The son of tenant farmers in the Indian Territory that is now Oklahoma, Albert Brumley quit school after tenth grade and didn’t have much of a future to look forward to–except to pick cotton for the rest of his life. Then, when he was sixteen years old, he attended a singing school in his farm community of Rock Island and discovered he could sing better than most adults and he could harmonize too.

So at nineteen he went to a music school in the Ozark Mountains to learn how to write music. He dropped out after a year and went back to picking cotton. One day while picking cotton, he started singing a popular song called “The Prisoner’s Song.” I was like that prisoner, he thought. When he saw a bird flying away to a better place, young Albert got an idea for a new song. He returned to music school and continued to struggle with his idea for a song. Seven years later, he felt the song was ready to be published. Immediately, it became a favorite.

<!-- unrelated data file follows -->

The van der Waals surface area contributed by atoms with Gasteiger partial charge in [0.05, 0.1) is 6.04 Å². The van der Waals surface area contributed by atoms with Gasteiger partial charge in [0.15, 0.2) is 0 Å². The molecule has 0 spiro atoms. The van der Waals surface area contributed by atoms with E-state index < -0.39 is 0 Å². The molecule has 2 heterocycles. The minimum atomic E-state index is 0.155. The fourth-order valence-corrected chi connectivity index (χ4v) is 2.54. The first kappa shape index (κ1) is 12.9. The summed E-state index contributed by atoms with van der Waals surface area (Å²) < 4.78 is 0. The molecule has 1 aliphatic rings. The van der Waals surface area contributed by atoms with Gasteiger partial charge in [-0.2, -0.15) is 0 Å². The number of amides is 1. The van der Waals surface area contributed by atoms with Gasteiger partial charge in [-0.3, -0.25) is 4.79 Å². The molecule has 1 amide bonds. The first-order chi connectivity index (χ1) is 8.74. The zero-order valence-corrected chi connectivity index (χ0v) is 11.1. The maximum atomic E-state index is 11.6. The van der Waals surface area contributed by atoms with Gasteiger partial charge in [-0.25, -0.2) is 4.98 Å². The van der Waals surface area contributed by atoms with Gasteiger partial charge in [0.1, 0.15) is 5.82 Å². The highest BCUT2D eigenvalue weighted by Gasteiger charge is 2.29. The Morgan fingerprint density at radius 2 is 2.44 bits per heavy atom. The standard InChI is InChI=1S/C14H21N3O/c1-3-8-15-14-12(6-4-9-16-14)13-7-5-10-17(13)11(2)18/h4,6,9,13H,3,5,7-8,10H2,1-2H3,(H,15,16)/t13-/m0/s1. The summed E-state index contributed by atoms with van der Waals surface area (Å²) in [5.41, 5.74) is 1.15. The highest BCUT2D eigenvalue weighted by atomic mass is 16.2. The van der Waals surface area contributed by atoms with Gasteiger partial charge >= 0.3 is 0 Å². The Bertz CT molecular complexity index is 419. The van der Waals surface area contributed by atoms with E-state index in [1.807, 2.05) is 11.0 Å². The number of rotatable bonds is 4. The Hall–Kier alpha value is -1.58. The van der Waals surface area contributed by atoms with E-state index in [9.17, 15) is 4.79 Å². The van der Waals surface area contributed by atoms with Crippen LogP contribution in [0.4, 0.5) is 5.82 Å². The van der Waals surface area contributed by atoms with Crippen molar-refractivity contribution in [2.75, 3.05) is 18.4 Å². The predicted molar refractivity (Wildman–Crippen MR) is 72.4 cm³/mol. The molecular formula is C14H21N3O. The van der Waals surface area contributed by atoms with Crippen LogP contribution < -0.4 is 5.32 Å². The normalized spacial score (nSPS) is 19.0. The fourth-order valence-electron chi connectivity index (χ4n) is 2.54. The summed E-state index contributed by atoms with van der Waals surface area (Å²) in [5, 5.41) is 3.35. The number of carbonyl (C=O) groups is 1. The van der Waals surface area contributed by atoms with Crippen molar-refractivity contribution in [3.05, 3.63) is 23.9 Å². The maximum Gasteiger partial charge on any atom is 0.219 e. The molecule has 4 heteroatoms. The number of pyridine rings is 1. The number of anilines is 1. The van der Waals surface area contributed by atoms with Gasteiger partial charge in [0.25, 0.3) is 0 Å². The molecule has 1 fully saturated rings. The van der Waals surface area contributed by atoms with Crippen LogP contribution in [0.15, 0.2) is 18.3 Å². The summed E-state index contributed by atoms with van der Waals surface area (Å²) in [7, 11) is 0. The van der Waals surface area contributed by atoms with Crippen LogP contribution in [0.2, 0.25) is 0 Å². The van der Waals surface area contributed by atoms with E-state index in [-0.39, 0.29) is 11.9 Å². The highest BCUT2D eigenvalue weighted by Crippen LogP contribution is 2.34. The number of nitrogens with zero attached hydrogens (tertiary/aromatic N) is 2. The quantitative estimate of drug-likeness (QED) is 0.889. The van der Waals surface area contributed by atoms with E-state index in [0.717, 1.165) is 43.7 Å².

In time, Brumley became known as the world’s most recorded songwriter, but none of his songs rivaled the popularity of “I’ll Fly Away.” He also wrote “This World is not My Home.”

Some glad morning when this life is o’er, I’ll fly away;
To a home on God’s celestial shore, I’ll fly away.

When the shadows of this life have gone, I’ll fly away,
Like a bird from prison bars has flown, I’ll fly away,

I’ll fly away, O glory, I’ll fly away;
When I die, hallelujah, by and by, I’ll fly away.

God has a purpose for each and everyone of His children. It behooves us to seek and find what His purpose for us is.

Posted on August 6th, 2013